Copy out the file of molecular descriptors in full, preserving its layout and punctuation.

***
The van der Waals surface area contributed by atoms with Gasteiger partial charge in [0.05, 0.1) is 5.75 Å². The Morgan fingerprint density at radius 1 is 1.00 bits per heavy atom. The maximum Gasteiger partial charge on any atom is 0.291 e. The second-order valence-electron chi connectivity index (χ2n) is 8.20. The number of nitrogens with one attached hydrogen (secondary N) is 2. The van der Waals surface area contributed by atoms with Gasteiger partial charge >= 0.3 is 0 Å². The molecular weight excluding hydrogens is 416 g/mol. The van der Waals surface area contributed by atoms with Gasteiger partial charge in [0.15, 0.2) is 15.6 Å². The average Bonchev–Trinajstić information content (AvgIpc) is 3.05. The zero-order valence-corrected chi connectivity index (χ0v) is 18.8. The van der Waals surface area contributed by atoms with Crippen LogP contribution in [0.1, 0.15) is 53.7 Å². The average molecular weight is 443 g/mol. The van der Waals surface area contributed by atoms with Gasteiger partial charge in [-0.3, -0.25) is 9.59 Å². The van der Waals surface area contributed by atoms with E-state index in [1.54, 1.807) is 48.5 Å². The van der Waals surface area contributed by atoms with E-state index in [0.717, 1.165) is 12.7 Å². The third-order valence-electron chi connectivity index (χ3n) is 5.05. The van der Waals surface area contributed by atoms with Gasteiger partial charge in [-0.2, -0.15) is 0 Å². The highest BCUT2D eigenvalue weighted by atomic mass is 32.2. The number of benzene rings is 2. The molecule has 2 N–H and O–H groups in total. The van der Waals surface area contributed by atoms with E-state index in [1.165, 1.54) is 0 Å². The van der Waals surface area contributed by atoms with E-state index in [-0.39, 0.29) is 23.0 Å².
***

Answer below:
The van der Waals surface area contributed by atoms with Gasteiger partial charge in [0.05, 0.1) is 5.75 Å². The Morgan fingerprint density at radius 1 is 1.00 bits per heavy atom. The maximum Gasteiger partial charge on any atom is 0.291 e. The second-order valence-electron chi connectivity index (χ2n) is 8.20. The number of nitrogens with one attached hydrogen (secondary N) is 2. The van der Waals surface area contributed by atoms with Gasteiger partial charge >= 0.3 is 0 Å². The molecular weight excluding hydrogens is 416 g/mol. The van der Waals surface area contributed by atoms with Gasteiger partial charge in [0.15, 0.2) is 15.6 Å². The average Bonchev–Trinajstić information content (AvgIpc) is 3.05. The zero-order valence-corrected chi connectivity index (χ0v) is 18.8. The van der Waals surface area contributed by atoms with Crippen LogP contribution in [0.1, 0.15) is 53.7 Å². The average molecular weight is 443 g/mol. The van der Waals surface area contributed by atoms with Gasteiger partial charge in [-0.3, -0.25) is 9.59 Å². The van der Waals surface area contributed by atoms with E-state index in [1.54, 1.807) is 48.5 Å². The van der Waals surface area contributed by atoms with E-state index in [0.717, 1.165) is 12.7 Å². The third-order valence-electron chi connectivity index (χ3n) is 5.05. The van der Waals surface area contributed by atoms with Gasteiger partial charge in [-0.2, -0.15) is 0 Å². The highest BCUT2D eigenvalue weighted by atomic mass is 32.2. The number of benzene rings is 2. The molecule has 2 N–H and O–H groups in total. The van der Waals surface area contributed by atoms with E-state index in [1.165, 1.54) is 0 Å². The van der Waals surface area contributed by atoms with E-state index in [-0.39, 0.29) is 23.0 Å².